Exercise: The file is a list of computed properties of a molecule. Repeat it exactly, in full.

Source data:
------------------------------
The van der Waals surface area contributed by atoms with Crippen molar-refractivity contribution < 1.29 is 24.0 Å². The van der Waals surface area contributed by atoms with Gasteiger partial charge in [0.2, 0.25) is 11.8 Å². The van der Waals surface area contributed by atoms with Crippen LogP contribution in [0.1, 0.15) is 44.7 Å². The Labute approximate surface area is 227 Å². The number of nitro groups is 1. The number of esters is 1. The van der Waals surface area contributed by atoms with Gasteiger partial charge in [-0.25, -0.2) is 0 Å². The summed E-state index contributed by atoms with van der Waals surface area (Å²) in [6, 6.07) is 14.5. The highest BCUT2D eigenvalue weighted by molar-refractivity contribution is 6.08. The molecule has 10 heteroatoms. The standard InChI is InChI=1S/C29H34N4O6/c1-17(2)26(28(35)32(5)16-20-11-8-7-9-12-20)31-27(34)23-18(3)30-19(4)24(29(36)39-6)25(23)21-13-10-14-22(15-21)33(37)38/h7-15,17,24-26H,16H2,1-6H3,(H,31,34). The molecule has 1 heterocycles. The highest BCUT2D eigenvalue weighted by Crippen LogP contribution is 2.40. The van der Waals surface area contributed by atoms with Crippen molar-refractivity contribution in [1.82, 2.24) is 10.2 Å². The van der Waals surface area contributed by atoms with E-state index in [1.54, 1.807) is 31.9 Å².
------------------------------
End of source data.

The van der Waals surface area contributed by atoms with Crippen molar-refractivity contribution < 1.29 is 24.0 Å². The van der Waals surface area contributed by atoms with Gasteiger partial charge in [0.2, 0.25) is 11.8 Å². The van der Waals surface area contributed by atoms with Crippen LogP contribution in [0.1, 0.15) is 44.7 Å². The Labute approximate surface area is 227 Å². The number of nitro groups is 1. The number of esters is 1. The van der Waals surface area contributed by atoms with Gasteiger partial charge in [-0.25, -0.2) is 0 Å². The summed E-state index contributed by atoms with van der Waals surface area (Å²) in [6, 6.07) is 14.5. The highest BCUT2D eigenvalue weighted by molar-refractivity contribution is 6.08. The molecule has 10 heteroatoms. The standard InChI is InChI=1S/C29H34N4O6/c1-17(2)26(28(35)32(5)16-20-11-8-7-9-12-20)31-27(34)23-18(3)30-19(4)24(29(36)39-6)25(23)21-13-10-14-22(15-21)33(37)38/h7-15,17,24-26H,16H2,1-6H3,(H,31,34). The molecule has 1 heterocycles. The highest BCUT2D eigenvalue weighted by Crippen LogP contribution is 2.40. The van der Waals surface area contributed by atoms with Crippen molar-refractivity contribution in [1.82, 2.24) is 10.2 Å². The van der Waals surface area contributed by atoms with E-state index in [1.54, 1.807) is 31.9 Å².